(frequently asked questions)

Ever since this site had been created I've received numerous e-mails asking me about all sorts of issues related to adult thumb sucking. This section is a compilation of the most frequently asked questions. Hopefully it's extensive enough to cover all the issues. If you have a question that isn't handled here, please e-mail me and I will address it.

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Terms used:

ATS - adult thumb or finger suckers(ing), or referring to our adult thumbsucking site.

Tsing - thumb sucking or finger sucking

Tser - thumb or finger sucker

Table of Contents

Why do we suck our thumbs or fingers?

Will I ever stop or will it continue for the rest of my life?

Should I stop?

Why haven't I stopped like so many others have?

Does hypnosis work to stop my habit?

Are there any thumb suckers anonymous style support groups?

I thought I was the only one. How many adult thumb suckers are there?

What about it affecting my teeth?

My callus is embarrassing, what should I do?

I'm going away to college and will have a roomate. What should I do? NEW QUESTION

Is something wrong with me because I still suck my thumb?

I use a blankie while sucking. What's that about?

How do I handle someone finding out?

Should I tell my significant other?

Can thumb sucking enhance my life?

Why does society have such a social taboo against it?

What is the best method to stop?

I hate myself because I suck my thumb. How can I deal with these feelings?

Will sucking my thumb in front of my children be harmful?

Is it true that some people may find my thumb sucking attractive?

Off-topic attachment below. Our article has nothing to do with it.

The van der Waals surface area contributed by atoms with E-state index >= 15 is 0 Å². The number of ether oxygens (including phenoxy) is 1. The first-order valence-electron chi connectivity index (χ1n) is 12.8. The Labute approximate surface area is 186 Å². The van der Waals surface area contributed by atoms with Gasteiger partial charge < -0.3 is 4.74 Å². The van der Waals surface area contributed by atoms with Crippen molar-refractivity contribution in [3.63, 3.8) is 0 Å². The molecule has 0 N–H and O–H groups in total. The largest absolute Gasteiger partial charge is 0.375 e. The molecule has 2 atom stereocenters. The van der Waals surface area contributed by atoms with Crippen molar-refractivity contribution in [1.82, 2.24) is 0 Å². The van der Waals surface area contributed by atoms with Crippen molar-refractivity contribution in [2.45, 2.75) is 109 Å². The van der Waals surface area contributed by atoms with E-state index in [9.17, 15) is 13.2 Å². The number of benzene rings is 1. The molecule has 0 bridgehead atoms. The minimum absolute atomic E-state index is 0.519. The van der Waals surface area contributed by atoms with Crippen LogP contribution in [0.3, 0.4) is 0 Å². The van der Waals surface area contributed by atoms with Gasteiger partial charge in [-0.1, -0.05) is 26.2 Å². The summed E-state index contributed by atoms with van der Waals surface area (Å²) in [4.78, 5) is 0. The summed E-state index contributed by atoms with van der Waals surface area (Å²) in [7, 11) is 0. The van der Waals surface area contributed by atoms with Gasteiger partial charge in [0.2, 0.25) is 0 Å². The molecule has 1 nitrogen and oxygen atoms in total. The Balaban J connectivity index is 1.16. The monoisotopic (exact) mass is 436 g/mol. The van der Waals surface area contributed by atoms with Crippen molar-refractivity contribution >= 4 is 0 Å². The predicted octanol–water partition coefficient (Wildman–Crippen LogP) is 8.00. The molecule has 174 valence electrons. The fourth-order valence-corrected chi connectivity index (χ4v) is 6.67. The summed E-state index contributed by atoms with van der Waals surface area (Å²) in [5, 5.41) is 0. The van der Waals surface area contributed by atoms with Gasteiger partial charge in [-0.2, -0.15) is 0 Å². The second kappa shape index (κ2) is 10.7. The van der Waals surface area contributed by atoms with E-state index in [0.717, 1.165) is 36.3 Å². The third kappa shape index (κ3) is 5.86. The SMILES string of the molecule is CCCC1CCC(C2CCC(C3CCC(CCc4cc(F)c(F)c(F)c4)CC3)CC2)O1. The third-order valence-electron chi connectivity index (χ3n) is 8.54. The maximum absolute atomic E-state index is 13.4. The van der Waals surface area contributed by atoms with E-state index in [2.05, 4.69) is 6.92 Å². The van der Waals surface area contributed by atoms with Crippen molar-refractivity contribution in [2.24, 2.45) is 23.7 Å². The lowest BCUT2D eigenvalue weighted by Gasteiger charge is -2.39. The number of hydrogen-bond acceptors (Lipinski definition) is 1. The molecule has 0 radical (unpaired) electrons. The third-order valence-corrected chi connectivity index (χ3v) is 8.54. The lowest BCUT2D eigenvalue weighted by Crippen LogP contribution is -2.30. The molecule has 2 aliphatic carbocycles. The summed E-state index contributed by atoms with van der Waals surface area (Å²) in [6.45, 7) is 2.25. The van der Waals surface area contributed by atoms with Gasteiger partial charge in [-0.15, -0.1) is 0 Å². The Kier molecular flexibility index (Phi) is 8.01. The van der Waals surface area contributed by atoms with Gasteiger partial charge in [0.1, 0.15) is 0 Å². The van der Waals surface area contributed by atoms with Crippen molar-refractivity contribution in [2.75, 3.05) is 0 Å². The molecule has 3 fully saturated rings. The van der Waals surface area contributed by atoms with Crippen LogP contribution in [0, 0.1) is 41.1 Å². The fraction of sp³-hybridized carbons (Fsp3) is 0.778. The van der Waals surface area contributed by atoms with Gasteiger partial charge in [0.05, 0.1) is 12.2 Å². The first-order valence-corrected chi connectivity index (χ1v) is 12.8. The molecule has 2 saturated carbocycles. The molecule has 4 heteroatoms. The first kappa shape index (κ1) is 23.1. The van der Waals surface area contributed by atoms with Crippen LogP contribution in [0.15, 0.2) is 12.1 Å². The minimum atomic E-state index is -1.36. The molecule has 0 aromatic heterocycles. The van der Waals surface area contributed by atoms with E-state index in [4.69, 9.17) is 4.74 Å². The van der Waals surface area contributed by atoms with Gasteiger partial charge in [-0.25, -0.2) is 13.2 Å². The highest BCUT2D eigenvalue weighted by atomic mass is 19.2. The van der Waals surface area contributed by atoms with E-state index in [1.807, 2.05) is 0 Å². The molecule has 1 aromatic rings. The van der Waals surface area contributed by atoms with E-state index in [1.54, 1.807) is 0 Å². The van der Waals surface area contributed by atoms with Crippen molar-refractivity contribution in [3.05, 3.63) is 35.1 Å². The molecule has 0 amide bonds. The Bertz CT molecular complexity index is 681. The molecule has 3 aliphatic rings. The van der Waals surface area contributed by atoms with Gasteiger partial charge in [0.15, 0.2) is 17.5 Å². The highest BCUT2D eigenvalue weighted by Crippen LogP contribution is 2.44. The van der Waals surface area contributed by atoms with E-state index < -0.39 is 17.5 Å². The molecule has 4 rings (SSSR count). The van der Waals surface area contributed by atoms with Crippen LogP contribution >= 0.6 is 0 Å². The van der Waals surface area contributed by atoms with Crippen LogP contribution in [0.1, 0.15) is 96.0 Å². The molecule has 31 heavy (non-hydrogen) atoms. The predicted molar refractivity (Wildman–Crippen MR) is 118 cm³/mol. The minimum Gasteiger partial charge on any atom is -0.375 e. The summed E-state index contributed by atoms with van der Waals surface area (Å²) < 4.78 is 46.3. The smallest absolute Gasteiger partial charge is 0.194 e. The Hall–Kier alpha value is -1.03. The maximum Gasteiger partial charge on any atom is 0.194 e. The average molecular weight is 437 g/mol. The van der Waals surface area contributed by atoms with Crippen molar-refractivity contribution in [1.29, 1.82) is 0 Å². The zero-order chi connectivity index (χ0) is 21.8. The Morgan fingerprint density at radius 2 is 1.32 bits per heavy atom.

Are there other sites like this one?

Will showing this site to others help them to understand me better?

Does sucking my thumb or finger lead to increased amounts of colds and infections?

Do males have a harder time being accepted than females?

Why do we suck our thumbs or fingers?

For most ATS it comes down to habit. When we were children, tsing gave us a lot of pleasure, satisfying the sucking instinct and even possibly compensating for less nurturance than we may have needed but, as we got older, this satisfying behavior became a habit. As such, we learned to associate it with certain comforting needs that we all share. These associations help to relieve psychological stress. We also retained its usefulness in helping us go to sleep under a variety of conditions and moods. We’ve also found that, by relaxing us, it helps us to concentrate better. All these benefits, over a lifetime, only encouraged us to continue.

Other factors that may have enabled us to continue concern our ability to hide it. Additionally, for most ATS, its benefits outweighed any dental affects. In other words, the cost/benefit ratio was weighted towards the benefit end of the spectrum. In some rare cases, the benefits combined with a confident personality and this combination enabled the ATS to indulge, even in public or in front of trusted friends or family members.